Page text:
Earth-directed M-Class solar flares have an 80 percent chance of impacting the planet today, according to NOAA forecasters. The national weather researchers also noted that a 50 percent chance of X-Class solar flares hitting Earth exists. Sunspot AR-1967 has moved into a position to make such coronal mass ejections possible over the course of the last few days.
A photo from California amateur astronomer Sergio Castillo depicted the flurry of activity occurring on the Sun due to the active sunspot. The image Castillo deemed "just amazing" highlights a pair of magnetic filaments as they reach out from the active solar flare region. Sunspot AR-1967 is reportedly an unstable delta class magnetic field which harbors enough energy to produce strong solar flares. The sunspot is now located in the center of the solar disk, making an eruptions occurring today most likely Earth-directed.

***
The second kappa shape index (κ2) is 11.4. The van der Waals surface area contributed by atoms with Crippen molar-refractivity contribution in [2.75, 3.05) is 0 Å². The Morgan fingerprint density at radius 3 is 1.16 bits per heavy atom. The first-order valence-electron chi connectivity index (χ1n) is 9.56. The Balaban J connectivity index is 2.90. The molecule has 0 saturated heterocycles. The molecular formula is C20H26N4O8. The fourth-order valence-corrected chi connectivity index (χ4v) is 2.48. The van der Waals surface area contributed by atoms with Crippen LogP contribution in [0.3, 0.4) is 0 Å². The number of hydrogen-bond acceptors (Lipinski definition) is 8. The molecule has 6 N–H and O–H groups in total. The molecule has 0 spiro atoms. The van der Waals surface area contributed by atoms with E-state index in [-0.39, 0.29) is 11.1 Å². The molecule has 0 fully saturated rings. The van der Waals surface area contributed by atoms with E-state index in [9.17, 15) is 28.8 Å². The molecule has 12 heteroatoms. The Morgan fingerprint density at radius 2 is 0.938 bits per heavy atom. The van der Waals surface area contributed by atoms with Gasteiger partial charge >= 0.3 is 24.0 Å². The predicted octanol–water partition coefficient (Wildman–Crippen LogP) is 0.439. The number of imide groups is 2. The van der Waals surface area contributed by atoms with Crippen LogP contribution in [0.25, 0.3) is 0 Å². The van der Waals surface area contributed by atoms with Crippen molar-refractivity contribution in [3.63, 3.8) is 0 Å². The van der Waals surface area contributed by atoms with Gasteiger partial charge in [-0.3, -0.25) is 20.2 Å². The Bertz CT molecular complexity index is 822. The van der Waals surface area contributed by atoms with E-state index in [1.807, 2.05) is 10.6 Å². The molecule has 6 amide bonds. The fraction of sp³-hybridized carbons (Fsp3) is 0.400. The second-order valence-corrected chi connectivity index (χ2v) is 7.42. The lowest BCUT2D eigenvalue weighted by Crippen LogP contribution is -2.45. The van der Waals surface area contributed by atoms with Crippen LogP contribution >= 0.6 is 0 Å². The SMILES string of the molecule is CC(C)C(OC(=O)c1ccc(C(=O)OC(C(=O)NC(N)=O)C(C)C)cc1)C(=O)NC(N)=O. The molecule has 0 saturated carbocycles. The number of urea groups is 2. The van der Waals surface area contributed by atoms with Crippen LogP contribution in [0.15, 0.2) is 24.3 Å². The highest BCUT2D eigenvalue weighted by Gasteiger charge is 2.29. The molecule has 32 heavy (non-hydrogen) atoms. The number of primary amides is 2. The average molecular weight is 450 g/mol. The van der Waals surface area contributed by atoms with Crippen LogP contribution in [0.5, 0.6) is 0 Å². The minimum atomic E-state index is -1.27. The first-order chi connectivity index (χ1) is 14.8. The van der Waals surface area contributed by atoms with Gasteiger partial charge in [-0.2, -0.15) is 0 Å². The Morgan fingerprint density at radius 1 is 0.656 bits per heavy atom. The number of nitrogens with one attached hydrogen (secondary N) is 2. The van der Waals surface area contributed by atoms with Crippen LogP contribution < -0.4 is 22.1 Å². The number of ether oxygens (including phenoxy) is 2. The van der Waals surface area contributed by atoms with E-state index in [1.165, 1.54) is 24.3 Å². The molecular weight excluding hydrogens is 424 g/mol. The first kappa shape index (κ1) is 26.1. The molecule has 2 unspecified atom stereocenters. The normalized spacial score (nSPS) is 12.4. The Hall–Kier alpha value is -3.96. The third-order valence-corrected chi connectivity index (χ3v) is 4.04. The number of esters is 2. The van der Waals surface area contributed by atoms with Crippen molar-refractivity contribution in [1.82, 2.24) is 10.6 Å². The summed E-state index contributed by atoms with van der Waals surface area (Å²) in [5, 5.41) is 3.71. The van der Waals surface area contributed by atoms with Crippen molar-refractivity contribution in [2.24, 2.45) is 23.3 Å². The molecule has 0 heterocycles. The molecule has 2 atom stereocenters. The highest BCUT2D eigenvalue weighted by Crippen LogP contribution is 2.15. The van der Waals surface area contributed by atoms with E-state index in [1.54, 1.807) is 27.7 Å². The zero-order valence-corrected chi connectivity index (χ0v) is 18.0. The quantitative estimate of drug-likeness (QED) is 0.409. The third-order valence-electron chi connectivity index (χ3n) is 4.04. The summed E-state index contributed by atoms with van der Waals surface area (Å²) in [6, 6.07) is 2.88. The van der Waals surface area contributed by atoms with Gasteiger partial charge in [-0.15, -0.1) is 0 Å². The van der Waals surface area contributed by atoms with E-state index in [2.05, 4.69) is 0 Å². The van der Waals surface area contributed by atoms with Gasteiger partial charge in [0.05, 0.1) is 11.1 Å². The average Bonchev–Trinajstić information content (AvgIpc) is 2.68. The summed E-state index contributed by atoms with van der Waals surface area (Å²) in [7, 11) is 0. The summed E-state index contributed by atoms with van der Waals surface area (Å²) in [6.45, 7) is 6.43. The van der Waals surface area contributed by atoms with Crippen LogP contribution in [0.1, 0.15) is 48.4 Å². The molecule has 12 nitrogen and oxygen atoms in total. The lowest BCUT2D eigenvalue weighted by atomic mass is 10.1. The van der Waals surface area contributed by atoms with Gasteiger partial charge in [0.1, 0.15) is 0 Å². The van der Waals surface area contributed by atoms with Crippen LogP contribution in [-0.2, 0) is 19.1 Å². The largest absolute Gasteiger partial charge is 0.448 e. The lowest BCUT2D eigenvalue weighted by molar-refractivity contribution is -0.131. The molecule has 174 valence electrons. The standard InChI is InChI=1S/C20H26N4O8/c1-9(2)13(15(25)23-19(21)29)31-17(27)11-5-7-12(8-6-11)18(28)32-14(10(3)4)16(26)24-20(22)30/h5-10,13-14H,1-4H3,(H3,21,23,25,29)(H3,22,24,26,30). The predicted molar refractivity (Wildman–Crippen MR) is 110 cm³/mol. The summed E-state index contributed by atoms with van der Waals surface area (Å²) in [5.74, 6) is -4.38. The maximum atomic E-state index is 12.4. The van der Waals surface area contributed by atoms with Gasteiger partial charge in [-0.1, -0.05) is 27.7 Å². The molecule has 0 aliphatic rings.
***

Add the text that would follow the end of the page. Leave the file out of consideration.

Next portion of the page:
Excerpt from a Space Weather report about Sunspot AR-1967:
"Carried along by the sun's 27-day rotation, big sunspot AR1967 is turning away from Earth. Ironically this is making the active region even more dangerous. AR1967 is moving toward a location where the sun's spiraling magnetic field is well-connected to our planet and energetic particles can be funneled in our direction. An explosion there could spark a radiation storm around Earth."